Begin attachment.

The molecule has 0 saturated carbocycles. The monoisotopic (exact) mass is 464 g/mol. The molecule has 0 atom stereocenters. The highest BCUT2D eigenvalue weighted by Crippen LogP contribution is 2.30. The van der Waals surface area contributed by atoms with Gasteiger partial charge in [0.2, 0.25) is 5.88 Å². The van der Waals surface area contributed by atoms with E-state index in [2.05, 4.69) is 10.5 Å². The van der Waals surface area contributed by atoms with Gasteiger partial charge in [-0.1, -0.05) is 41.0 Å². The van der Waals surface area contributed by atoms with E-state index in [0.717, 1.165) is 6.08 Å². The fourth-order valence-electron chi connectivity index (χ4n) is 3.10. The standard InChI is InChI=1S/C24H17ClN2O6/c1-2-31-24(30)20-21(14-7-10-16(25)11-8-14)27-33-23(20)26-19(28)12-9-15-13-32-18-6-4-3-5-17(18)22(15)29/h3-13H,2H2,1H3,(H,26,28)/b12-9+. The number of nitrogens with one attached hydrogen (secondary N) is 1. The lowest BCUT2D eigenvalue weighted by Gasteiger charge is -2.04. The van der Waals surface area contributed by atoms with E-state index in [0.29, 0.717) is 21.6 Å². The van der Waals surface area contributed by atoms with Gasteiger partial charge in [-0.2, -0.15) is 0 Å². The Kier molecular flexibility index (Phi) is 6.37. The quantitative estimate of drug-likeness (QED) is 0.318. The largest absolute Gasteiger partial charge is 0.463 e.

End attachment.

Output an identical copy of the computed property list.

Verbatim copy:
The molecule has 0 saturated carbocycles. The monoisotopic (exact) mass is 464 g/mol. The molecule has 0 atom stereocenters. The highest BCUT2D eigenvalue weighted by Crippen LogP contribution is 2.30. The van der Waals surface area contributed by atoms with Gasteiger partial charge in [0.2, 0.25) is 5.88 Å². The van der Waals surface area contributed by atoms with E-state index in [2.05, 4.69) is 10.5 Å². The van der Waals surface area contributed by atoms with Gasteiger partial charge in [-0.1, -0.05) is 41.0 Å². The van der Waals surface area contributed by atoms with E-state index in [0.717, 1.165) is 6.08 Å². The fourth-order valence-electron chi connectivity index (χ4n) is 3.10. The standard InChI is InChI=1S/C24H17ClN2O6/c1-2-31-24(30)20-21(14-7-10-16(25)11-8-14)27-33-23(20)26-19(28)12-9-15-13-32-18-6-4-3-5-17(18)22(15)29/h3-13H,2H2,1H3,(H,26,28)/b12-9+. The number of nitrogens with one attached hydrogen (secondary N) is 1. The lowest BCUT2D eigenvalue weighted by Gasteiger charge is -2.04. The van der Waals surface area contributed by atoms with E-state index in [0.29, 0.717) is 21.6 Å². The van der Waals surface area contributed by atoms with Gasteiger partial charge in [-0.2, -0.15) is 0 Å². The Kier molecular flexibility index (Phi) is 6.37. The quantitative estimate of drug-likeness (QED) is 0.318. The largest absolute Gasteiger partial charge is 0.463 e.